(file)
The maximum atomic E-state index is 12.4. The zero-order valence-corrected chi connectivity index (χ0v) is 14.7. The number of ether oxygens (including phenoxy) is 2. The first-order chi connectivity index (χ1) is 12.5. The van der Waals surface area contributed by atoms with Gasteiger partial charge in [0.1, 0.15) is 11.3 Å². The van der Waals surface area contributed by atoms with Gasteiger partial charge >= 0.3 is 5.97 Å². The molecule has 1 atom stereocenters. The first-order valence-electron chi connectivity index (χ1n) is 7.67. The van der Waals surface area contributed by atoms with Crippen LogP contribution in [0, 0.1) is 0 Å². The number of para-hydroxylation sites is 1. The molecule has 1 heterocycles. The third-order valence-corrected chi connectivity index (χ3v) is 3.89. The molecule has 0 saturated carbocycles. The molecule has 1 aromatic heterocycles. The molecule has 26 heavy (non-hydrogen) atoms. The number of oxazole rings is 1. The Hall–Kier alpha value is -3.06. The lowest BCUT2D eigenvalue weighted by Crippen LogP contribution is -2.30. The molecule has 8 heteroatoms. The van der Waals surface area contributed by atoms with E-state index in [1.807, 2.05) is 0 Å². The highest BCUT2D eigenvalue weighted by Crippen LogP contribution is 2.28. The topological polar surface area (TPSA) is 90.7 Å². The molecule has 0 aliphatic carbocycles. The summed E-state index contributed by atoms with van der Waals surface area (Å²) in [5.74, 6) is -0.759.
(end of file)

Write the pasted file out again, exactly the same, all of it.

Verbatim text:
The maximum atomic E-state index is 12.4. The zero-order valence-corrected chi connectivity index (χ0v) is 14.7. The number of ether oxygens (including phenoxy) is 2. The first-order chi connectivity index (χ1) is 12.5. The van der Waals surface area contributed by atoms with Gasteiger partial charge in [0.1, 0.15) is 11.3 Å². The van der Waals surface area contributed by atoms with Gasteiger partial charge >= 0.3 is 5.97 Å². The molecule has 1 atom stereocenters. The first-order valence-electron chi connectivity index (χ1n) is 7.67. The van der Waals surface area contributed by atoms with Crippen LogP contribution in [0, 0.1) is 0 Å². The number of para-hydroxylation sites is 1. The molecule has 1 heterocycles. The third-order valence-corrected chi connectivity index (χ3v) is 3.89. The molecule has 0 saturated carbocycles. The molecule has 1 aromatic heterocycles. The molecule has 26 heavy (non-hydrogen) atoms. The number of oxazole rings is 1. The Hall–Kier alpha value is -3.06. The lowest BCUT2D eigenvalue weighted by Crippen LogP contribution is -2.30. The molecule has 8 heteroatoms. The van der Waals surface area contributed by atoms with E-state index in [1.807, 2.05) is 0 Å². The highest BCUT2D eigenvalue weighted by Crippen LogP contribution is 2.28. The topological polar surface area (TPSA) is 90.7 Å². The molecule has 0 aliphatic carbocycles. The summed E-state index contributed by atoms with van der Waals surface area (Å²) in [5.74, 6) is -0.759.